To read the full version of this content please select one of the options below:


Evaluating Marketing Actions and Outcomes

ISBN: 978-0-76231-046-3, eISBN: 978-1-84950-230-6

Publication date: 4 September 2003


Scanning both the academic and popular business literature of the last 40 years puzzles the alert reader. The variety of prescriptions of how to be successful (effective, performing, etc.) 1 Organizational performance, organizational success and organizational effectiveness will be used interchangeably throughout this paper.1 in business is hardly comprehensible: “Being close to the customer,” Total Quality Management, corporate social responsibility, shareholder value maximization, efficient consumer response, management reward systems or employee involvement programs are but a few of the slogans introduced as means to increase organizational effectiveness. Management scholars have made little effort to integrate the various performance-enhancing strategies or to assess them in an orderly manner.

This study classifies organizational strategies by the importance each strategy attaches to different constituencies in the firm’s environment. A number of researchers divide an organization’s environment into various constituency groups and argue that these groups constitute – as providers and recipients of resources – the basis for organizational survival and well-being. Some theoretical schools argue for the foremost importance of responsiveness to certain constituencies while stakeholder theory calls for a – situation-contingent – balance in these responsiveness levels. Given that maximum responsiveness levels to different groups may be limited by an organization’s resource endowment or even counterbalanced, the need exists for a concurrent assessment of these competing claims by jointly evaluating the effect of the respective behaviors towards constituencies on performance. Thus, this study investigates the competing merits of implementing alternative business philosophies (e.g. balanced versus focused responsiveness to constituencies). Such a concurrent assessment provides a “critical test” of multiple, opposing theories rather than testing the merits of one theory (Carlsmith, Ellsworth & Aronson, 1976).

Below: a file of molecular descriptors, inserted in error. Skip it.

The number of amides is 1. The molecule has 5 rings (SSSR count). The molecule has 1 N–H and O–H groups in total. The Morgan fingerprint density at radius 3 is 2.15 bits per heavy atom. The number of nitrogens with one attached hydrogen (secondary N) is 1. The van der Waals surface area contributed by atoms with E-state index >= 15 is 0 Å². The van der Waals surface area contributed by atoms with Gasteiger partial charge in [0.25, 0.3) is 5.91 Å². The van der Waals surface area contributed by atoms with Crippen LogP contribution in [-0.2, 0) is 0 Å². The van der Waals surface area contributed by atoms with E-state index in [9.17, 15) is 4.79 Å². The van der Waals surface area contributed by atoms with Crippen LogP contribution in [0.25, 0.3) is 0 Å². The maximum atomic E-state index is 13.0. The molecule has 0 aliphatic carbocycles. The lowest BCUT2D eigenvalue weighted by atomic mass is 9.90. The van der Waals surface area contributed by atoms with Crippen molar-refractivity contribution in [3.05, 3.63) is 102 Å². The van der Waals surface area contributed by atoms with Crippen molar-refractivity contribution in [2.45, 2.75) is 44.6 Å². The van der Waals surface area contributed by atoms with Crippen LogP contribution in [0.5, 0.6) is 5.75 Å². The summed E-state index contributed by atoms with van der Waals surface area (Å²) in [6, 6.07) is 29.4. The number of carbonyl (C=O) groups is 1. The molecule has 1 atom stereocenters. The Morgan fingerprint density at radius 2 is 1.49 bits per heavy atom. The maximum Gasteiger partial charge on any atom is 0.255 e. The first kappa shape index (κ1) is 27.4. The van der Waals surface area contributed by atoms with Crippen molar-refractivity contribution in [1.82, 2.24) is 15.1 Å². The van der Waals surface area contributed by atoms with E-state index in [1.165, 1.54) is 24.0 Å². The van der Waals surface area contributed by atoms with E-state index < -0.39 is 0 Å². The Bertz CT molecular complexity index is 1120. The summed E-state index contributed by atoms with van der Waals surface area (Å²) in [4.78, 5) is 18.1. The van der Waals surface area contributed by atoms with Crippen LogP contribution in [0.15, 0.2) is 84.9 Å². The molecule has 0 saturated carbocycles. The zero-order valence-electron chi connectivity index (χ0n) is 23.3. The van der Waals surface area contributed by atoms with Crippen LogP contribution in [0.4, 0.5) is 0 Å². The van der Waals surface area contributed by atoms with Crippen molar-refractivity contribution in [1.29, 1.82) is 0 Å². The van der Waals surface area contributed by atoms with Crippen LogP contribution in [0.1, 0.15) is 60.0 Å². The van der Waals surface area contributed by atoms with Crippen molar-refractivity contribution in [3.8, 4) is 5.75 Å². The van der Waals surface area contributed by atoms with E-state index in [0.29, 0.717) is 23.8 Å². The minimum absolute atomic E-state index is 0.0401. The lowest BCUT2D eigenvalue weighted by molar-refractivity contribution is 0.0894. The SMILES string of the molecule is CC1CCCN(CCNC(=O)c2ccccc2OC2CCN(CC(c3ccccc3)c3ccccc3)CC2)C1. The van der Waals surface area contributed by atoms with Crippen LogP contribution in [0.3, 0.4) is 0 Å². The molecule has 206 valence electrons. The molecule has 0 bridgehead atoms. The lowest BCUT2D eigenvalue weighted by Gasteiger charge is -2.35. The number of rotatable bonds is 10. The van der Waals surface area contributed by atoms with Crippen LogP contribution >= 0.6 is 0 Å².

In the high tolerance level applied for this study (be among the top 80% of the industry) only a handful of organizations managed to sustain such a balanced strategy over the whole observation period. Continuously monitoring stakeholder demands and crafting suitable responsiveness strategies must therefore be a focus of successful business strategies. While such behavior may not be a sufficient explanation for organizational success, it certainly is a necessary one.


Koll, O. (2003), "STAKEHOLDER VALUE CREATION AND FIRM SUCCESS", Woodside, A.G. (Ed.) Evaluating Marketing Actions and Outcomes (Advances in Business Marketing and Purchasing, Vol. 12), Emerald Group Publishing Limited, Bingley, pp. 141-262.



Emerald Group Publishing Limited

Copyright © 2003, Emerald Group Publishing Limited